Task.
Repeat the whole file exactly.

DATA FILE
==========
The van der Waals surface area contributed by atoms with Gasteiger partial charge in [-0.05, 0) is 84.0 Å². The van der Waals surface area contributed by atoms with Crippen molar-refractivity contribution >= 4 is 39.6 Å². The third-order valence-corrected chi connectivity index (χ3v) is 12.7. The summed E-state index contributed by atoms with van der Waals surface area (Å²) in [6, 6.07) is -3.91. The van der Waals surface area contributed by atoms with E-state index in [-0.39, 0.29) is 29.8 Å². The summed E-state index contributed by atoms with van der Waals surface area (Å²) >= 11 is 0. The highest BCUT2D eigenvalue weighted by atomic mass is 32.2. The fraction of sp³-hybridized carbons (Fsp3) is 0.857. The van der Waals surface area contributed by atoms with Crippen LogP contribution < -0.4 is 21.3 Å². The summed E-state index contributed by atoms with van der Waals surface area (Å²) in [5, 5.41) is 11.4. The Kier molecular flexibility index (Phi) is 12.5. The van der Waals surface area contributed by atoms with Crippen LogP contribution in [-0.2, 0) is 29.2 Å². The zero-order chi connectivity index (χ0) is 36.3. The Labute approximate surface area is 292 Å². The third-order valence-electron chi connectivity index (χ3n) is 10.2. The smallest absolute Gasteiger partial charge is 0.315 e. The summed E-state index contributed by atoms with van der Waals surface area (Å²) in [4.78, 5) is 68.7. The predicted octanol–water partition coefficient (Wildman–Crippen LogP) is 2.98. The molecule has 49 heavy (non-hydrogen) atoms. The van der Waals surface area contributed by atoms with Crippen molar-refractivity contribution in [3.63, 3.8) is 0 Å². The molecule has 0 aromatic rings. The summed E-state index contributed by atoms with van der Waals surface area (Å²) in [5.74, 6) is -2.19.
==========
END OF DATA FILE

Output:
The van der Waals surface area contributed by atoms with Gasteiger partial charge in [-0.05, 0) is 84.0 Å². The van der Waals surface area contributed by atoms with Crippen molar-refractivity contribution >= 4 is 39.6 Å². The third-order valence-corrected chi connectivity index (χ3v) is 12.7. The summed E-state index contributed by atoms with van der Waals surface area (Å²) in [6, 6.07) is -3.91. The van der Waals surface area contributed by atoms with E-state index in [-0.39, 0.29) is 29.8 Å². The summed E-state index contributed by atoms with van der Waals surface area (Å²) >= 11 is 0. The highest BCUT2D eigenvalue weighted by atomic mass is 32.2. The fraction of sp³-hybridized carbons (Fsp3) is 0.857. The van der Waals surface area contributed by atoms with Crippen LogP contribution < -0.4 is 21.3 Å². The summed E-state index contributed by atoms with van der Waals surface area (Å²) in [5, 5.41) is 11.4. The Kier molecular flexibility index (Phi) is 12.5. The van der Waals surface area contributed by atoms with Crippen LogP contribution in [-0.2, 0) is 29.2 Å². The zero-order chi connectivity index (χ0) is 36.3. The Labute approximate surface area is 292 Å². The third-order valence-electron chi connectivity index (χ3n) is 10.2. The smallest absolute Gasteiger partial charge is 0.315 e. The summed E-state index contributed by atoms with van der Waals surface area (Å²) in [4.78, 5) is 68.7. The predicted octanol–water partition coefficient (Wildman–Crippen LogP) is 2.98. The molecule has 49 heavy (non-hydrogen) atoms. The van der Waals surface area contributed by atoms with Crippen molar-refractivity contribution in [3.63, 3.8) is 0 Å². The molecule has 0 aromatic rings. The summed E-state index contributed by atoms with van der Waals surface area (Å²) in [5.74, 6) is -2.19.